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It’s five minutes to 7 on a wet March night, and, as I peek into classrooms while walking down the hall at the Dance Institute of Washington in Columbia Heights, I see several classes taking place at once. Girls in black leotards and pink tights hit plié after plié in Studio 1; adults in Lycra reach up to relevé on toes, then gracefully extend arms over head in Studio 2.

I’m going to the room at the end of the upstairs hall. There, a woman with a pile of twists pulled into a bun stretches her leg out on the bar; she wears sweats, an old baggy Baltimore Law School T-shirt and colorful sneakers. Two teachers walk in, LaTasha Barnes, a fitness trainer and former competitive track star; and Junious “House” Brickhouse, dressed in a purple hoodie, shiny white sneakers and a purple baseball cap, brim up. He’s the founder of Urban Artistry, the five-year-old urban dance company in residence since January at the Dance Institute that offers classes for everyone from company members to people, like me, off the street. He offers a hand to me, clearly the newbie, and introduces himself.

As more dancers trickle in, they greet each other as old friends and banter with Barnes while she connects her iPod to the sound system. “Hi!” the stretching woman says to me, extending a hand. “Welcome! The great thing about this class is that you can drop in. It’s not like other dance classes, where if you miss the beginning of the choreography, you’re just lost.” Brickhouse slips out; he’s not teaching this class. Suddenly the room jumps with sound — gone is the classical music from down the hall — and up comes a deep bass, up comes hip-hop.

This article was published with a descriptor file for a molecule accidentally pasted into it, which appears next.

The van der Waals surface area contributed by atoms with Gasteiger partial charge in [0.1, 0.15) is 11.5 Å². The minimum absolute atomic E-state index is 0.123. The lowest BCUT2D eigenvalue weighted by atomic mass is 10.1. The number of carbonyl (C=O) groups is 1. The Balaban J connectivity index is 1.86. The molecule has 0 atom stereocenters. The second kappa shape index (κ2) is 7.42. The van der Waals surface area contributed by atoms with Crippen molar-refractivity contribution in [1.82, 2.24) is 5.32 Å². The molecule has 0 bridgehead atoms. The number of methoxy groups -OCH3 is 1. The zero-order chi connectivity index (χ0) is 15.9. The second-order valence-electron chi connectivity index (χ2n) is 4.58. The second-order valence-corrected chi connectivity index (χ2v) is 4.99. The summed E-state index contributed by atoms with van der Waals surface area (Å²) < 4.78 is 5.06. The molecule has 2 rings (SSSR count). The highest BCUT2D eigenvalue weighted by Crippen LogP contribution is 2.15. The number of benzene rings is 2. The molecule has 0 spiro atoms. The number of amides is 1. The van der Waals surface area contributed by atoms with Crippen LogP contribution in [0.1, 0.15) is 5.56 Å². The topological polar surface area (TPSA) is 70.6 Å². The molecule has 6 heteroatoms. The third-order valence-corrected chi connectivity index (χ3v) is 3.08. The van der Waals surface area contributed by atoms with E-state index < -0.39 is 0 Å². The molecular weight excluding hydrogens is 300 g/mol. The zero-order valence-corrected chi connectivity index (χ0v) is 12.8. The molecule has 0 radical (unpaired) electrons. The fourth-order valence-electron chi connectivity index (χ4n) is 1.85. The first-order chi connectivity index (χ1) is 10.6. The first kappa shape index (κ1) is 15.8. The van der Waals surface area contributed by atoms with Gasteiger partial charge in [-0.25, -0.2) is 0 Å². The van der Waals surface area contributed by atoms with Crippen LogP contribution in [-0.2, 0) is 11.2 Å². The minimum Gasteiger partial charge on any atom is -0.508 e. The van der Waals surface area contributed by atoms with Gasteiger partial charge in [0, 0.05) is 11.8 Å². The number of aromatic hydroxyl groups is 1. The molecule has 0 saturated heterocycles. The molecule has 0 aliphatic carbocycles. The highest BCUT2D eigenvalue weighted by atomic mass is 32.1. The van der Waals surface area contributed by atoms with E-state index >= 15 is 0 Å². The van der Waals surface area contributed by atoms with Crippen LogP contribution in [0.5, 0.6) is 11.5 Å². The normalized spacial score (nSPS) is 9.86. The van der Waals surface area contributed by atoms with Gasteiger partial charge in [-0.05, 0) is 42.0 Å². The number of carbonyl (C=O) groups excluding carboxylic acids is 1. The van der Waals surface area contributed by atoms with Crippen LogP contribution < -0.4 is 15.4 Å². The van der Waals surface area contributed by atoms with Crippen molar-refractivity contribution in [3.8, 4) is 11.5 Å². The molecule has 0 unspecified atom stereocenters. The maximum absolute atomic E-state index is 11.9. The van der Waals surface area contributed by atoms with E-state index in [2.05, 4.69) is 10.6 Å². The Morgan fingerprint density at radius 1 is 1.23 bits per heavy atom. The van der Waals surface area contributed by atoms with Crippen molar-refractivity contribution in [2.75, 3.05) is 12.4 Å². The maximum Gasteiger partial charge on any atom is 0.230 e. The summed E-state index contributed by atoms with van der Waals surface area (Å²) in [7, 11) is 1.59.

Urban dance borrows from African, Latin, martial arts and American social dances; the movements were perfected on streets from New York to Paris. It continues to grow and evolve, and recent television shows have sparked more interest. “I think that ‘Dancing With the Stars,’ MTV’s ‘America’s Best Dance Crew’ — I think all those things help to popularize dance as an art form,” said Fabian Barnes, founder of the Dance Institute of Washington. Hip-hop in particular, he said, has been an entry point for people who had not been part of the dance community, especially men.

I have always danced — in every city I’ve lived in, from Washington to Paris to Vienna. But, after giving birth to my daughter more than a year ago, I’ve been mostly on a yoga mat and in the gym. I thought I’d kept in good shape — I even took dance classes into the seventh month of pregnancy — but I’ve never taken a hip-hop class, and my cardio fitness … well, let’s say it has suffered. This spring, I wanted something to kick-start my energy again; even more, I wanted to find community and a creative release separate from my work. For that, I needed to get back in a dance studio.